Public reluctance to become overly exuberant about this market uptrend has actually reinforced the market's general health. The failure of the average investor to return to this market means there is currently none of the typical froth and spiking so characteristic of a market top. In fact the progress of this bull market has so far been smooth and technically well supported on dips.

Earnings behind the stocks in the TSP C Fund are also now realistically priced at a multiple of about 17--historically right about on the long-term average for the broad market's P/E ratio. Even at these levels there is room for TSP stock fund prices to match, or perhaps even exceed, the anticipated growth in earnings throughout the year without the markets getting overheated on the way up.

On the downside the upward pressure on stock prices from the short squeeze of the hedge fund positions is about spent. Three hundred points is a big bunch for a one-day move. The margin calls going out tonight to the market pros may carry the markets a little higher, but once the squeeze is over prices will begin to correct and settle back a bit. Then there's always the specter of rising rates and the continuing challenge from the smashed sub-prime mortgage market and the pending collapse of the "carry trade" to contend with along with the continuing unstable global geopolitical situation.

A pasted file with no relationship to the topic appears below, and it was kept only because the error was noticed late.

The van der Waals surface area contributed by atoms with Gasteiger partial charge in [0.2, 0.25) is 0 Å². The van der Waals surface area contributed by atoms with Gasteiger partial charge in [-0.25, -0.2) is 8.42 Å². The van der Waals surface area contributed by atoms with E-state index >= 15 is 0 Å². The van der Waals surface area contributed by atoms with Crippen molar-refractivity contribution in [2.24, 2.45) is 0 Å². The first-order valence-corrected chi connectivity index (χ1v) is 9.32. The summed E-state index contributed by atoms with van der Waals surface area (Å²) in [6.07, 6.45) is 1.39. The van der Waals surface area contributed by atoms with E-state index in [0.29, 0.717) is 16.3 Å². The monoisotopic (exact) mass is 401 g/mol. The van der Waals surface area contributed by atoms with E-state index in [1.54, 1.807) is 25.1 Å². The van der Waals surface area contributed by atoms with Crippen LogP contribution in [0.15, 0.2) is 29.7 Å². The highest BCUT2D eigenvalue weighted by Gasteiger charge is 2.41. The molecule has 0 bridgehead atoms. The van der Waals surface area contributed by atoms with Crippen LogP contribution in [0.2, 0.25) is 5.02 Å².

However, when all the fundamentals and technicals are summed up, our net projection is that this market still has farther to go on the upside before the long anticipated 10% correction sets in (we haven't had one in over 1600 days). This bull market is likely going higher over the intermediate term, but it may be getting just a little long-in-the-tooth now. In fact this bull market now ranks as the fifth longest in market history--amazing when you figure that it has spent all that time just making up those 50% losses during the tech-bust.

In line with a full batch of green arrows now prominently displayed in the TSP stock funds and a bullish market environment DMT indicator (flipped back to the upside after a short down arrow in May) we are now increasing TSP stock fund allocations marginally. While the TSP funds will eventually pause to catch a fresh breath, the only bearish indicator remaining is the RUTTR which is still stubbornly stuck in the red.

The TSP international I Fund continues its hegemony over the other funds, and that trend is likely to continue. At least for now the relative strength of the small cap S Fund over the C Fund should prevail until the market finally finds a top.

Prices generally are likely to settle back a bit after some follow-through strength following the final exhaustion of the short squeeze, but we are adopting a little more optimistic stance on this market for the balance of the year. We expect the TSP stock funds to be supported as the public gradually continues to join this market by buying back in on market dips.

Anonymous said...

CRAMER to Keith:
You're 100% wrong about subprimes blowing up the market:


Bux Fox was a wimp said...

After about 5 years of massive gains in the real estate markets, those sitting on piles of cash are going to have to put it somewhere.